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Brazil moves closer to a general data protection law

Por: Latin LawyerImprimirVisualizar em PDF

Brazil is close to enacting GDPR-like data protection legislation after both houses of Congress voted in favour of the law – but fears remain that the president may veto parts of the bill.

Brazil's Federal Senate followed the Chamber of Deputies in passing PLC 53/2018 on 10 July. Brazil's president Michel Temer can now approve the bill, or veto it in whole or in part.

The General Data Protection Law, known as LGPD, is Brazil's first measure to address data protection in a general way; the area is currently subject to a patchwork of sector-specific legislation. As passed by Brazil's legislature, the LGPD would also set up the country's first dedicated data protection enforcer, the National Data Protection Authority.

Fabio Luiz Barboza Pereira, a partner at Veirano Advogados in São Paulo, told Latin Lawyer's sister publication GDR that reaction to the law from both the private and public sectors has been positive, but there are lingering fears that the president may veto the creation of the data protection authority.

At issue is the way the authority would be created. According to the constitution, only the president is allowed to create public authorities, but in this instance Congress proposed the creation of the enforcer in an amendment to the law.

If the president decides to veto the creation of a standalone data protection agency, its duties could fall to an existing authority like the justice ministry's consumer protection body, said Gabriela Paiva Morette, a partner at Trench Rossi Watanabe.

Lawyers also worry about the way the authority will be funded. It is possible that the authority will finance itself through the fines it levies rather than through a budget assigned by government, an option lawyers dislike and that Sombra says will incentivise "bad practices".

Raphael de Cunto, a partner at Pinheiro Neto Advogados in São Paulo, said the uncertainty over the fate of the authority is "like a cloud hanging over [the act]".

Pereira voiced a common opinion by saying that the legislation had been "inspired" by GDPR, and is very similar to the EU regulation.

But Brasília-based Mattos Filho, Veiga Filho, Marrey Jr e Quiroga Advogados partner Thiago Sombra said that there are some ways in which the law is "more tailored" than GDPR, such as in the way it specifically addresses public administration data.

Sombra also praised the way the law's "modern approach" to anonymised data, which allows for the information to be covered by the legislation if future technology allows individuals to be identifiable from anonymised data.

Like the GDPR, the Brazilian law applies widely, including to any data processing involved in offering goods or services to individuals located in the country, regardless of where the company is based. Both sets of legislation contain exemptions for data processing for journalistic and national security purposes.

In addition to consent, the Brazilian law creates several legal bases for processing, such as for performance of a contract, legitimate interests and credit protection purposes. Any consent obtained must be specific and data subjects can withdraw their consent at any time.

The legislation also creates a distinction between personal and sensitive personal data, with categories of sensitive data including racial or ethnic origin, religious beliefs and political opinions. Processing of children's data requires the consent of parents or guardians.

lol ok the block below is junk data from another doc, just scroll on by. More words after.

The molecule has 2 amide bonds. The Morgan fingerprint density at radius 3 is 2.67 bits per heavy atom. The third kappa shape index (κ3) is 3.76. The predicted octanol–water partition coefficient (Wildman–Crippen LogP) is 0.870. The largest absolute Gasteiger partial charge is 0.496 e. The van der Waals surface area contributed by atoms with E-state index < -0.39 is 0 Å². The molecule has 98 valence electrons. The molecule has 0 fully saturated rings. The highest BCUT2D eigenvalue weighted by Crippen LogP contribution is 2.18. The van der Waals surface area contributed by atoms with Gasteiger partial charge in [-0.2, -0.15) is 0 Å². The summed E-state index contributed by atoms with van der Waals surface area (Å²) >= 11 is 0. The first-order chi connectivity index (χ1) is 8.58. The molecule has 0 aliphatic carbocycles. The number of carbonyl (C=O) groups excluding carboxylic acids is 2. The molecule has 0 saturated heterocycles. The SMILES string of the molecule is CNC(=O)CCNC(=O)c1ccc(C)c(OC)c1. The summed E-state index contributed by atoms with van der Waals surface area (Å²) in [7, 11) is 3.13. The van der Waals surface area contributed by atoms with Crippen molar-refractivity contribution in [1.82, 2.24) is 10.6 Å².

Another similarity with GDPR is the rights the law grants to data subjects: they can ask controllers to delete any personal data they hold, receive information of which third parties are given access to personal data, and correct any incomplete, inaccurate or outdated data, among other rights.

Data transfers out of Brazil can only be made to countries with similar data protection standards, and companies must appoint a data protection officer whose identity and contact information must be made public in a clear way.

The only significant departure from the GDPR is the sanctions regime: while EU enforcers can issue fines worth 4% of global revenue, Brazil's regime allows fines of up to 2% of Brazilian revenues, capped at 50 million reais (US$13,056,535).

Brazil's law also gives companies less time to prepare: 18 months from the president's approval, rather than the 24 months it took between the GDPR's approval and coming into force. For Paulo Brancher, who spoke to GDR as an Azevedo Sette Advogados partner but has since moved to Mattos Filho, it will be a challenge for companies to be ready in time. "The issue is more cultural than anything else: companies need to start understanding that data is valuable, how they acquire data from third parties, and that once [data] is in their domain they may be liable and fined … that it's not just about how they collect data," he said. 

According to Trench Rossi's Morette, the financial and insurance sectors face the biggest upheaval since they use a significant amount of data. "There is no privacy culture in Brazil, so companies are cautious of how the law will impact their business," she said.

Brazilian companies must notify authorities of a breach within a "reasonable time period", rather than the strict 72 hours mandated by the GDPR.

Lawyers expressed surprise that Brazil's Congress pushed the bill through in an election year.

"It's a positive surprise: it's not common in election year to see such a big effort to approve this kind of law," Brancher said.

"Normally by July Congress doesn't work any more [since] everyone is busy with reelections," Brancher said.

Observers expect a decision from Brazil's president within 15 working days of the senate's vote.

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